During a home inspection the home inspector will most likely start their inspection on the outside of the home. The exterior inspection is broken up into many categories. These categories include siding, windows, doors, trim, landscaping and grading, garage and carports, retaining walls, and around the house. Each of these categories are broken up into sub-categories through the home inspection report.
For example, there are many different types of siding. Therefore, the home inspector will be looking for different things depending on the type of siding. Types of siding include vinyl siding, metal siding, wood siding, brick and stone facings, brick veneer, clay or slate shingles, stucco, asbestos cement, and asphalt composition. Here is a brief list of what the home inspector is looking for when inspecting different types of siding.
Inspecting wood siding: broken, missing, or loose components, decay and wood rot, nail problems, peeling and blistering paint, buckling, cupping and warping, water penetration at interfaces
Inspecting metal and vinyl siding : interference with moisture release, missing caulking, courses not level, loose and missing planks, bad trim installation, mechanical damage
Inspecting stucco siding : cracks that go through all layers, offset cracks and breaks, water penetration, cracks that hold water, detachment from the wall, exposed lath or chicken wire
Inspecting masonry walls : cracking above openings, deterioration of mortar, bowing, leaning, or distortions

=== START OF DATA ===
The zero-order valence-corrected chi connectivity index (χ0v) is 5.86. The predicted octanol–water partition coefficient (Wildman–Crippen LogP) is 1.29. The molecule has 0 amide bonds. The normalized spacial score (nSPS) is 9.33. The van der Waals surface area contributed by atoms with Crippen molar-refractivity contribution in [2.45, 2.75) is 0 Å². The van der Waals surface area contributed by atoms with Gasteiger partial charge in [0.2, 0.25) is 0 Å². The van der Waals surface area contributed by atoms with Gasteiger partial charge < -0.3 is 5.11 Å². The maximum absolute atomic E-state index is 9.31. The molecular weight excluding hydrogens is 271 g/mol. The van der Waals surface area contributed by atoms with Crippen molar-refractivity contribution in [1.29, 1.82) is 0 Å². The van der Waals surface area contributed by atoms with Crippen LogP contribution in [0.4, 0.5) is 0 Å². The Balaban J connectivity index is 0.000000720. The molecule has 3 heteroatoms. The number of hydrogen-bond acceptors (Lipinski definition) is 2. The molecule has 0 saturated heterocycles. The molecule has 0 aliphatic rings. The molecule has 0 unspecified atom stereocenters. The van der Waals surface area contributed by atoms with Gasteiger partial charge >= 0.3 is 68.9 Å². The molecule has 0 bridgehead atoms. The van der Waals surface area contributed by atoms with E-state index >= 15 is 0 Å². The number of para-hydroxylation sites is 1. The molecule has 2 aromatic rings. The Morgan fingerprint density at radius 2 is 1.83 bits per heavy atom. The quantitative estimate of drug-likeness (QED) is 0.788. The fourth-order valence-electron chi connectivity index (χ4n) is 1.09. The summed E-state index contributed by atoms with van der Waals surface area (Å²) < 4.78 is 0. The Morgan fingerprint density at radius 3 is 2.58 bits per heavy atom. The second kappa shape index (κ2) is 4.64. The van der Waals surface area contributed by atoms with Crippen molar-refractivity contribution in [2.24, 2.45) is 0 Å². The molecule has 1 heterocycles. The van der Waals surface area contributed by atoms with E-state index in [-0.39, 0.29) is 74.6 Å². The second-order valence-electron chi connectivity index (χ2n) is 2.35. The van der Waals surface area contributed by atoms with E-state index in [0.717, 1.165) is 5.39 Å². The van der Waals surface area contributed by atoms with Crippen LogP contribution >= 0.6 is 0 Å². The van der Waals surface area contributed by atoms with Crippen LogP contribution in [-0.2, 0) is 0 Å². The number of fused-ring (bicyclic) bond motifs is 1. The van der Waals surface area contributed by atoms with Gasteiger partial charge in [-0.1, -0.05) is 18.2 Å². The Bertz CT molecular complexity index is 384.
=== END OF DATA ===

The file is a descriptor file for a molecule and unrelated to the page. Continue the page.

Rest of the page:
Inspecting brick veneer : detachment or separation of the veneer, bowed or cracking veneer
Inspecting solid brick: cracking in the brick, deterioration of mortar or brick
Doors, Windows, Trim:
While inspecting the trim the home inspector will be looking for loose nails, or missing pieces, proper installation, painting and caulking, broken or split pieces, and wood rot.
While inspecting the windows the home inspector will be checking for missing flashing, rotted framing, sagging header, rusted or rotting lintel, storms and screens, loose or missing caulking, discolored or missing glazing.
While inspecting the doors the home inspector will be checking for storm and screen doors, headers, framing, door operation, caulking, and door condition.
Decks, Porches, Balconies
During the inspection of porches the home inspector is looking for safety hazards in railings and steps. They are also checking the roof structure to look for sagging and leaking in roof and ceiling, deteriorating supports, decaying floors.
During a deck inspection the home inspector is looking for floorboard spacing, wood rot, safety hazards on steps and railings, loose fastenings to house, finish stain and treatments, deteriorating supports.
While inspecting a balcony the home inspector is checking for wood rot, water penetration at junction with house, safety hazards on railings and balusters, shaking, tilting and sagging.
Walks and driveways will be inspected for pitting, upheaval, sunken areas, negative slope and trip hazards.